Eating bugs only happens in books, television shows, dares, and when Bear Grylls is stuck in the wilderness for extended periods with little or nothing to eat. Right? Not exactly. Eating insects - formally known as entomophagy - is a big part of many peoples diets across the planet, and it has been for thousands of years.
It may seem weird and gross, but it is more common than you might think. Nearly one-third of the world’s population is reliant on bugs as a portion of their healthy diet due to the accessibility, sustainability, and loads of nutrients in just a handful of Jiminy Crickets.
A Brief History Of Entomophagy
It has been said the history of eating insects began sometime around 10,000 BC and they were seen as both a staple food, as well as a delicacy. But as agricultural practices advanced, entomophagy changed with it. Some cultures continued to use insects as a source of food while others began to perceive them as pests that ruined their crops.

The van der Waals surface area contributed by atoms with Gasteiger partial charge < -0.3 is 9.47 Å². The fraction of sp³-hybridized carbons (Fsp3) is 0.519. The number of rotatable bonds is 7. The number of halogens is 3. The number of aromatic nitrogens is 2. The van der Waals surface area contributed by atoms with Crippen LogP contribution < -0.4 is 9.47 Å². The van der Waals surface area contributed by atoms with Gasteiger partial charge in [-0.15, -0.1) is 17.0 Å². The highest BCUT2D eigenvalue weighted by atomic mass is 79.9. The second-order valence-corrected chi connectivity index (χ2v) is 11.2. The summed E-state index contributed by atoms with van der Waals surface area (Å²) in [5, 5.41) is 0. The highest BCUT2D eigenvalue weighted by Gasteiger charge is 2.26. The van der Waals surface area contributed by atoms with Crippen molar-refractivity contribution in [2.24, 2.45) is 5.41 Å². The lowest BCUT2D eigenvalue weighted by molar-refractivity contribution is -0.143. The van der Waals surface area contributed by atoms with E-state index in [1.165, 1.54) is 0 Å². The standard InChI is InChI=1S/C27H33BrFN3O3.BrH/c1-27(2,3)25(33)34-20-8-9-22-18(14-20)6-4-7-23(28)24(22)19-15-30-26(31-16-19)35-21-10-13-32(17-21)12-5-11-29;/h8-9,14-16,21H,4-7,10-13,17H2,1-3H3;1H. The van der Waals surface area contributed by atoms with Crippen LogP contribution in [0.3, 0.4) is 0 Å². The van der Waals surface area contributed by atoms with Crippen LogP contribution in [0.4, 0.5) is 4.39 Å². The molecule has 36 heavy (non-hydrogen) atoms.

In ancient Greece cicadas were classified a luxury snack, even Aristotle spoke about the delicacy of the cicadas, and in ancient Rome, the Romans believed the beetle larvae to be gourmet food.
Entomophagy also made an appearance in the Old Testament book of Leviticus, calling rabbits, pigs, pelicans, mice, turtles, and weasels off-limits for human consumption while granting permission to eat locusts, beetles, and grasshoppers.
Now that you know the brief history of entomophagy, keep reading to learn about how entomophagy is practiced in the modern world.